Copyright laws are there to protect the designer’s original creative work for good reasons. I have first-hand experience with copyright infringement. I did a poetry CD back in 2005 and it was about my native culture living on the island of Jamaica. I wrote poetry that showcased different aspects of Jamaica culture I was being likened to the late great Dr. Louse Bennett, a prolific Jamaica poet. I did not try to sell them mainstream, instead, I sold them at local churches, community events, and concerts where I would perform live. The CD was so popular everybody wants a copy. My CD started to appear in music stores and on the streets all over the five boroughs for a little less than my originals and was no longer making money from my own creative work.
I believe it is grossly unfair for creatives to spend time and money to create something special and some unscrupulous person or persons decide that they have the right to just unjust line their pocket with the fruits of your labor. The AIGA article laid out in great detail the copyright laws and penalties for their infringement.
I spent a lot of time reading the Shepherd Fairey copyright case. I heard about the copyright infringement case linked to the HOPE poster but did not take the deep dive I took looking at it until this assignment. Having read the copyright infringement laws in the AIGA article; I can clearly see what is conspiring in the whole saga the reads like a movie script, the flagrant copyright infringement in action, and the legal ramifications.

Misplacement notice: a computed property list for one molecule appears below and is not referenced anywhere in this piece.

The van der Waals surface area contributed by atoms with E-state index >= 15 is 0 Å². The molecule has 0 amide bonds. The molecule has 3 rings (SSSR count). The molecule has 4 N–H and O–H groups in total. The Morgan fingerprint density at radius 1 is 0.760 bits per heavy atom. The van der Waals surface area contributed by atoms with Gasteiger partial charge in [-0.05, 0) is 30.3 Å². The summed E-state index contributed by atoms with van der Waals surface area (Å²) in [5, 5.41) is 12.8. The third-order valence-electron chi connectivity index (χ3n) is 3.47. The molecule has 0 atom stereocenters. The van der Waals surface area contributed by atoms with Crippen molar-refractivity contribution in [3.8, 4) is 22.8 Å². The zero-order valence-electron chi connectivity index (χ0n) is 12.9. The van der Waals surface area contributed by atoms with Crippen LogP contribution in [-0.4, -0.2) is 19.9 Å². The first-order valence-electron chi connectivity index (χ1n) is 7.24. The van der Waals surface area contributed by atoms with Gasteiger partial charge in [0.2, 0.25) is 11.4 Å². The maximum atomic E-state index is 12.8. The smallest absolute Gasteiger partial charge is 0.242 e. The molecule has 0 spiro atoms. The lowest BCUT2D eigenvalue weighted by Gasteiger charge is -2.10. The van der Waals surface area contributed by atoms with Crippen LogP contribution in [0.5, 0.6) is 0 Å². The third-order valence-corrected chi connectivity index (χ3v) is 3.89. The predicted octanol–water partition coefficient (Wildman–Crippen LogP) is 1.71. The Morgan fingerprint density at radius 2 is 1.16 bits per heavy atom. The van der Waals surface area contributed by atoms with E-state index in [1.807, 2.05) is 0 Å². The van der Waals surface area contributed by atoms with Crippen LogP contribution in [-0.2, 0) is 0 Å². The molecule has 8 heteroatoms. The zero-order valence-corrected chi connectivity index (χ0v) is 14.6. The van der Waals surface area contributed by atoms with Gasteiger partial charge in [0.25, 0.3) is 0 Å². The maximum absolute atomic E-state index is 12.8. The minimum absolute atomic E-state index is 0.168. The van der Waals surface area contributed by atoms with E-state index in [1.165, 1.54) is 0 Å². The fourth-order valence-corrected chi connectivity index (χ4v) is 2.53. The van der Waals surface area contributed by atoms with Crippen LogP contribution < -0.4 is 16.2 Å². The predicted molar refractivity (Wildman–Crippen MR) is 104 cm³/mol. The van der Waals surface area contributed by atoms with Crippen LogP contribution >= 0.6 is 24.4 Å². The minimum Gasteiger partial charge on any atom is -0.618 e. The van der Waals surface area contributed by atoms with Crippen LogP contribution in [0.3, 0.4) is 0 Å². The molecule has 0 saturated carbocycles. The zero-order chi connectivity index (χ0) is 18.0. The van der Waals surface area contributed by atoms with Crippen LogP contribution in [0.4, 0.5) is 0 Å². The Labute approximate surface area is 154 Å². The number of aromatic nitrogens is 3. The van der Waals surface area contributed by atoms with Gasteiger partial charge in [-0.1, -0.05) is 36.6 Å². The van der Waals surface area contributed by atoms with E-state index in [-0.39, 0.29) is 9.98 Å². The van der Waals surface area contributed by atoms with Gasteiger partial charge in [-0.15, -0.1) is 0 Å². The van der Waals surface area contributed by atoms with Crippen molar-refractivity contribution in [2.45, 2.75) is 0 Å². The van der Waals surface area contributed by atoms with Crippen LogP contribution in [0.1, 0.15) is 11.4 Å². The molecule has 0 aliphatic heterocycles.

I now understand why I needed to read 29 pages of a copyright case and write about it. Clearly, Mr. Fairey was lacking in knowledge about intellectual property rights laws. According to the article, Fairey did a lot of work on the photo, He worked on it in photoshop, then Illustrator, then back into photoshop then he did some cutting with his hand. That is a lot of work on somebody else’s property only to get himself a lawsuit. A costly lesson indeed. I can understand why the AP sued him for copyright infringement. He was using it on his products and made a lot of money. According to the AIGA article Fair use permits someone to use work without permission for a purpose that is basically not going to compete with or injure the market for the work. What Fairey did has not met the terms required under fair use.
According to the AIGA article, “Copyright defines the ownership of work created by a designer. Copyright is what allows a designer to control whether or not work may be copied. If the designer permits work to be copied, it is the copyright that gives the designer the right to negotiate for fees or royalties. If the client of a designer is to be protected from the theft of designs by competitors, it is because the copyright law gives such protection.”
Fairey infringed upon the protection AP had under the copyright law. According to the court document Fairey offered to pay the customary license fee. Which I think was ridiculous, however, AP wanted a share of all revenue from the hope poster. After realizing his mistake about the two different photos he lied and tried to cover up his mistake which speaks to his integrity and character as a designer a breach of ethics.
Fairey argued that not all because he copied some parts of the photo was copied and whether the portions that were copied fall under the copyright protection. He also argued that only the aspect that was original was copyright protected. He said that there were two dimensions of the photo that were not entitled to protection. Fairy also argued idea/expression or fact/expression, a feature of the natural world captured in a photo does not constitute a copyrightable expression. AP argued that Fairey’s conduct was improper and further argued that Fairey chooses the photo precisely because it makes Obama looks presidential. This case is very intriguing and has a lot of lessons for creatives to contemplate and learn.